Haploinsufficiency of the melanocortin-4 receptor (MC4R) is the most common monogenetic obesity syndrome in humans. This syndrome is associated with a reduction in autonomic tone, bradycardia, hyperinsulinemia and a reduced prevalence of obesity-associated hypertension. Thus, it has been assumed that melanocortin obesity syndrome may be protective with respect to obesity-associated cardiovascular disease. We showed that deletion of MC4R in mice caused a dilated cardiomyopathy characterized by reduced contractility and increased left ventricular diameter. This cardiomyopathy we observed is independent of obesity, as weight matched wild type mice are spared from systolic dysfunction. Mc4r-/- heart tissue further displayed ultrastructural abnormalities in mitochondrial morphology and cardiomyocyte organization. Remarkably, mitochondrial function testing of myocardial tissue from Mc4r-/- mice revealed increased ADP stimulated respiration. This is in contrast to the reduction in O2 consumption seen in other models of cardiomyopathy, as well as the reduction in whole animal energy expenditure detected in MC4R knockout animals by indirect calorimetry. However, we also showed that this increase in respiration correlates with increased reactive oxygen species, canonical mediators of tissue damage. Supporting our hypothesis, Mc4r-/- heart tissue displays a similar transcriptional profile to that of treatment with doxorubicin, a free radical generating chemotherapy agent. Furthermore, Mc4r+/- mice are hypersensitive to the cachexigenic side effects of doxorubicin treatment. Therefore, this study identifies MC4R deletion as a novel and potentially clinically important cause of heart failure. We hope to perform clinical studies on patients with MC4R deficiency in the near future. (By Michael Litt, M3)
Co-authorships, Clinical Studies, and Reviews:
In Situ Forming Gelatin Hydrogels-Directed Angiogenic Differentiation and Activity of Patient-Derived Human Mesenchymal Stem Cells.
Lee Y, Balikov DA, Lee JB, Lee SH, Lee SH, Lee JH, Park KD, Sung HJ.
Int J Mol Sci. 2017 Aug 4;18(8). pii: E1705. doi: 10.3390/ijms18081705.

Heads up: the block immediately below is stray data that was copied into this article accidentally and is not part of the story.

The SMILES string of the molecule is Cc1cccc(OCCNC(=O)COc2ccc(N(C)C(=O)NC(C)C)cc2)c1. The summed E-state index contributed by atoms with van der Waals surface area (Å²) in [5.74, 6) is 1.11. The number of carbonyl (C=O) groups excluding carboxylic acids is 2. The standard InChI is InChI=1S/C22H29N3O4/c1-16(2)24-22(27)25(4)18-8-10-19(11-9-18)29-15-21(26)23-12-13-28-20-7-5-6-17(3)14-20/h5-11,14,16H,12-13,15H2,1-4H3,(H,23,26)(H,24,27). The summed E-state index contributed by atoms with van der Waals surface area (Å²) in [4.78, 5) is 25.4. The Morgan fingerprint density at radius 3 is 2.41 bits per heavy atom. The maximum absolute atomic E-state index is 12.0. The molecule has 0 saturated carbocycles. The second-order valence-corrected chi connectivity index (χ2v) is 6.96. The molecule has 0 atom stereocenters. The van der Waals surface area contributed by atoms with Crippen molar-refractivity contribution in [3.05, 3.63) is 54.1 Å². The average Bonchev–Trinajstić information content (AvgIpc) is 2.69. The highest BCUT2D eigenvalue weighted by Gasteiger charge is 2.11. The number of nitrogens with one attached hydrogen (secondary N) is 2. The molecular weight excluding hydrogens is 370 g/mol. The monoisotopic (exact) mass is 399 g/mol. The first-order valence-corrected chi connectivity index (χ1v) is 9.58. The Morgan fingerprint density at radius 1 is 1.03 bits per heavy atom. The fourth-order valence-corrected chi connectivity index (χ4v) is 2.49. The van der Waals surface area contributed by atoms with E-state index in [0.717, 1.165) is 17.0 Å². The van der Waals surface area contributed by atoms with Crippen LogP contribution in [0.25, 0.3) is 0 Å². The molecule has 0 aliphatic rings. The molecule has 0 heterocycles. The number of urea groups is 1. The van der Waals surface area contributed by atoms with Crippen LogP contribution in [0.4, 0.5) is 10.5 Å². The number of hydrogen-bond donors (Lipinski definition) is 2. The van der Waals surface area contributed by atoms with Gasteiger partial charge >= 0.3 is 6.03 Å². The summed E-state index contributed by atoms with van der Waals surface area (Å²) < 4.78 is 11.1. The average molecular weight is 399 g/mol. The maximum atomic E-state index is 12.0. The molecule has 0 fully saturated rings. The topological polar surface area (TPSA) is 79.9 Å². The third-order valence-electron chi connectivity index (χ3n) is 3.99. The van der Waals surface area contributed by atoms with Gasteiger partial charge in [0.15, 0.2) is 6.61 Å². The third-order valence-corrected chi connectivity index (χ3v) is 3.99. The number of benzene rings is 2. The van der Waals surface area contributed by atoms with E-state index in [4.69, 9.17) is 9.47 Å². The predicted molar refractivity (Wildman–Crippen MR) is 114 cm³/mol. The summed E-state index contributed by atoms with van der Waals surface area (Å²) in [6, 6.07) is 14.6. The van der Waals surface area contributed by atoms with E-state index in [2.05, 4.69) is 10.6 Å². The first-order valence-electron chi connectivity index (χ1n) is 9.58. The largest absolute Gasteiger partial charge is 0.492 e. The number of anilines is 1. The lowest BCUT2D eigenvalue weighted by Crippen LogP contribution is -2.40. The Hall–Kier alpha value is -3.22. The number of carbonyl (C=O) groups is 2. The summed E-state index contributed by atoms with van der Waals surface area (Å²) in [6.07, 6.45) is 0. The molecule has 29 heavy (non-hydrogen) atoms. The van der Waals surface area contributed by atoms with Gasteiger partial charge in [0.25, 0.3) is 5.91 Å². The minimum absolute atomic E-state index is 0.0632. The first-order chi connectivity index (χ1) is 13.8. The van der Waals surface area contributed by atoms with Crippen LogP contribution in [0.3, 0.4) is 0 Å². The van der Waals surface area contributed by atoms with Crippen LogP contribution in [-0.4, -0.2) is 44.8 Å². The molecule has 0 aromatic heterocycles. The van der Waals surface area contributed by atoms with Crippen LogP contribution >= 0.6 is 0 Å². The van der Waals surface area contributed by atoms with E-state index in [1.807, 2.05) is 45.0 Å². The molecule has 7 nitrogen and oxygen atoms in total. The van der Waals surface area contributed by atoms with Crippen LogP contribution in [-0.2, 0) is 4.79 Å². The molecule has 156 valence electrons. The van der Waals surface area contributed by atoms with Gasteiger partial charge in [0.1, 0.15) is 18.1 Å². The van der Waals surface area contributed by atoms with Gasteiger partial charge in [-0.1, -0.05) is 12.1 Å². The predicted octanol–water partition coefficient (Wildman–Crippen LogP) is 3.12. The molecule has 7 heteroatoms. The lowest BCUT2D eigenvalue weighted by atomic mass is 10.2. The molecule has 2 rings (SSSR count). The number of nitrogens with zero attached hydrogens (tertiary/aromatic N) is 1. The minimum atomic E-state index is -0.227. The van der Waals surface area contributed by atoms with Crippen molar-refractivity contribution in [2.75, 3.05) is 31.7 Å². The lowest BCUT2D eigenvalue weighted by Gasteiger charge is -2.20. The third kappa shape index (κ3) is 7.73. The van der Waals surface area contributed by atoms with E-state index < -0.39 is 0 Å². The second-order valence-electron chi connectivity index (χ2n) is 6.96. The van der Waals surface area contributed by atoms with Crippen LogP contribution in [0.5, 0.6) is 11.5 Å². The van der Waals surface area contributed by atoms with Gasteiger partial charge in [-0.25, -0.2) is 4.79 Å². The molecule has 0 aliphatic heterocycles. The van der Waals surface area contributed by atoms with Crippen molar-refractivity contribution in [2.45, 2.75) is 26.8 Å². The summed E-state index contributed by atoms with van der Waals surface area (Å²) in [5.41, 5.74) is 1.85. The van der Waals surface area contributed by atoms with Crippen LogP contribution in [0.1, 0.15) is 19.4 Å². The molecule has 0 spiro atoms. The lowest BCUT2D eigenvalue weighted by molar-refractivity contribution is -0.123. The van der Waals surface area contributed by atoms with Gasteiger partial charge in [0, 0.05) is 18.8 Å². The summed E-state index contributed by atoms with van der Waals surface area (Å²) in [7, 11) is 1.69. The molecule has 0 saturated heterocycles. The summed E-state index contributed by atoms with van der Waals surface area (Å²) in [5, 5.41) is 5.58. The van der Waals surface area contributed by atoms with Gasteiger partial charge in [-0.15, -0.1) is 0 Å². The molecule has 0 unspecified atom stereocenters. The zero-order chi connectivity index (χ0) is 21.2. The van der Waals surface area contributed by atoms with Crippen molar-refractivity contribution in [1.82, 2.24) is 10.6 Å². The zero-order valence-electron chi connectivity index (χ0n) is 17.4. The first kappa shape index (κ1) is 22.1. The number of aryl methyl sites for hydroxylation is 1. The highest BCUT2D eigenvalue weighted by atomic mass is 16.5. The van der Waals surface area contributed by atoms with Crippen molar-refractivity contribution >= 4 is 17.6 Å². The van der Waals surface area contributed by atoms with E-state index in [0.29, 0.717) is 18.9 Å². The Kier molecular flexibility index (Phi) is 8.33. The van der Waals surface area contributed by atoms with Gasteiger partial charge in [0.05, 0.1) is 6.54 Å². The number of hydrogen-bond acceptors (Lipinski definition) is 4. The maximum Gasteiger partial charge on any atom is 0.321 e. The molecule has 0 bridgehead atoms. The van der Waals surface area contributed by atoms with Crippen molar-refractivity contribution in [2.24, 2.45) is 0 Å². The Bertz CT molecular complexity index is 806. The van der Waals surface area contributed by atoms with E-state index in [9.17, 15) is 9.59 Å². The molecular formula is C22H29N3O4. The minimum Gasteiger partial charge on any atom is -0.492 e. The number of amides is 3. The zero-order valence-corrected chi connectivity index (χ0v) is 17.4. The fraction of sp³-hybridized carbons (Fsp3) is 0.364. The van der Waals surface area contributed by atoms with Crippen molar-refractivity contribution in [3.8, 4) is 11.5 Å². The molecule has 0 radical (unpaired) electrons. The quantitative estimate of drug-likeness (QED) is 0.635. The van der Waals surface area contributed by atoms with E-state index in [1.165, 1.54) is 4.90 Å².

Advances in the local and targeted delivery of anti-infective agents for management of osteomyelitis.
Ford CA, Cassat JE.
Expert Rev Anti Infect Ther. 2017 Aug 24. doi: 10.1080/14787210.2017.1372192. [Epub ahead of print]
McDonough EM, Barrett CW, Parang B, Mittal MK, Smith JJ, Bradley AM, Choksi YA, Coburn LA, Short SP, Thompson JJ, Zhang B, Poindexter SV, Fischer MA, Chen X, Li J, Revetta FL, Naik R, Washington MK, Rosen MJ, Hiebert SW, Wilson KT, Williams CS.
JCI Insight. 2017 Aug 17;2(16). pii: 78210. doi: 10.1172/jci.insight.78210. [Epub ahead of print]
Frequency of mononuclear diploid cardiomyocytes underlies natural variation in heart regeneration.
Patterson M, Barske L, Van Handel B, Rau CD, Gan P, Sharma A, Parikh S, Denholtz M, Huang Y, Yamaguchi Y, Shen H, Allayee H, Crump JG, Force TI, Lien CL, Makita T, Lusis AJ, Kumar SR, Sucov HM.
Nat Genet. 2017 Aug 7. doi: 10.1038/ng.3929. [Epub ahead of print]
Prospective Cohort Study of Uterine Fibroids and Miscarriage Risk.
Hartmann KE, Velez Edwards DR, Savitz DA, Jonsson-Funk ML, Wu P, Sundermann AC, Baird DD.
Am J Epidemiol. 2017 Jun 7:1-9. doi: 10.1093/aje/kwx062. [Epub ahead of print]
Read more about this publication here and here.
Consensus statement on current and emerging methods for the diagnosis and evaluation of cerebrovascular disease.
Donahue MJ, Achten E, Cogswell PM, De Leeuw FE, Derdeyn CP, Dijkhuizen RM, Fan AP, Ghaznawi R, Heit JJ, Ikram MA, Jezzard P, Jordan LC, Jouvent E, Knutsson L, Leigh R, Liebeskind DS, Lin W, Okell TW, Qureshi AI, Stagg CJ, van Osch MJ, van Zijl PC, Watchmaker JM, Wintermark M, Wu O, Zaharchuk G, Zhou J, Hendrikse J.
J Cereb Blood Flow Metab. 2017 Jan 1:271678X17721830. doi: 10.1177/0271678X17721830. [Epub ahead of print]